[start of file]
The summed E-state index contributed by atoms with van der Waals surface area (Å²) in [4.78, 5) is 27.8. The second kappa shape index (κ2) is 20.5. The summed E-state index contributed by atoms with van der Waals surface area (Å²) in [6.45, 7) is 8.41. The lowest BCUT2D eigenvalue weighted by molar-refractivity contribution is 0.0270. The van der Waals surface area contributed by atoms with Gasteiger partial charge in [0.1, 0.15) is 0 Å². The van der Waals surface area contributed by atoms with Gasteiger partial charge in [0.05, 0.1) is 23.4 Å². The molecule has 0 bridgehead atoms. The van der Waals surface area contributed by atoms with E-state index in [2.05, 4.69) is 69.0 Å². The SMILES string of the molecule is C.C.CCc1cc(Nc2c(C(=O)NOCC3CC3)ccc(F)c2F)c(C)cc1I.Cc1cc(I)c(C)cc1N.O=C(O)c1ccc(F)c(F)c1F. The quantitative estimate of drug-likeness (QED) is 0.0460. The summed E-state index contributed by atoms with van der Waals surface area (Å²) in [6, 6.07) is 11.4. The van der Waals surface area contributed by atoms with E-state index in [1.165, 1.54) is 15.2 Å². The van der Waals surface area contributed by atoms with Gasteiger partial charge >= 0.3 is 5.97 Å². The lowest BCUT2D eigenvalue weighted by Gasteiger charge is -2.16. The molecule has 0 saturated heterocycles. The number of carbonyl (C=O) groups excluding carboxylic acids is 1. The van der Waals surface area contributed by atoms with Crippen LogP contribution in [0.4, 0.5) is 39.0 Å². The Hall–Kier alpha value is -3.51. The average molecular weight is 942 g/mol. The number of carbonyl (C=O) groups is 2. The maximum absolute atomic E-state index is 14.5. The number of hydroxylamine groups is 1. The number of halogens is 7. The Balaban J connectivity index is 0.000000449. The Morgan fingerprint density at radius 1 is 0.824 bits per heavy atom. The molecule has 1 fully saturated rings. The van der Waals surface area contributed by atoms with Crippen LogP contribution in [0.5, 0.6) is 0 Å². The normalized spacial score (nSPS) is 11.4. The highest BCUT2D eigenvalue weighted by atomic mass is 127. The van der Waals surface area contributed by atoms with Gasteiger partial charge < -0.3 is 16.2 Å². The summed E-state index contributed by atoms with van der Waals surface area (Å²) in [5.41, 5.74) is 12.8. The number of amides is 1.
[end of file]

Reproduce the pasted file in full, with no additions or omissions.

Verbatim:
The summed E-state index contributed by atoms with van der Waals surface area (Å²) in [4.78, 5) is 27.8. The second kappa shape index (κ2) is 20.5. The summed E-state index contributed by atoms with van der Waals surface area (Å²) in [6.45, 7) is 8.41. The lowest BCUT2D eigenvalue weighted by molar-refractivity contribution is 0.0270. The van der Waals surface area contributed by atoms with Gasteiger partial charge in [0.1, 0.15) is 0 Å². The van der Waals surface area contributed by atoms with Gasteiger partial charge in [0.05, 0.1) is 23.4 Å². The molecule has 0 bridgehead atoms. The van der Waals surface area contributed by atoms with E-state index in [2.05, 4.69) is 69.0 Å². The SMILES string of the molecule is C.C.CCc1cc(Nc2c(C(=O)NOCC3CC3)ccc(F)c2F)c(C)cc1I.Cc1cc(I)c(C)cc1N.O=C(O)c1ccc(F)c(F)c1F. The quantitative estimate of drug-likeness (QED) is 0.0460. The summed E-state index contributed by atoms with van der Waals surface area (Å²) in [6, 6.07) is 11.4. The van der Waals surface area contributed by atoms with E-state index in [1.165, 1.54) is 15.2 Å². The van der Waals surface area contributed by atoms with Gasteiger partial charge >= 0.3 is 5.97 Å². The lowest BCUT2D eigenvalue weighted by Gasteiger charge is -2.16. The molecule has 0 saturated heterocycles. The number of carbonyl (C=O) groups excluding carboxylic acids is 1. The van der Waals surface area contributed by atoms with Crippen LogP contribution in [0.4, 0.5) is 39.0 Å². The Hall–Kier alpha value is -3.51. The average molecular weight is 942 g/mol. The number of carbonyl (C=O) groups is 2. The maximum absolute atomic E-state index is 14.5. The number of hydroxylamine groups is 1. The number of halogens is 7. The Balaban J connectivity index is 0.000000449. The Morgan fingerprint density at radius 1 is 0.824 bits per heavy atom. The molecule has 1 fully saturated rings. The van der Waals surface area contributed by atoms with Crippen LogP contribution in [0.5, 0.6) is 0 Å². The normalized spacial score (nSPS) is 11.4. The highest BCUT2D eigenvalue weighted by atomic mass is 127. The van der Waals surface area contributed by atoms with Gasteiger partial charge < -0.3 is 16.2 Å². The summed E-state index contributed by atoms with van der Waals surface area (Å²) in [5.41, 5.74) is 12.8. The number of amides is 1.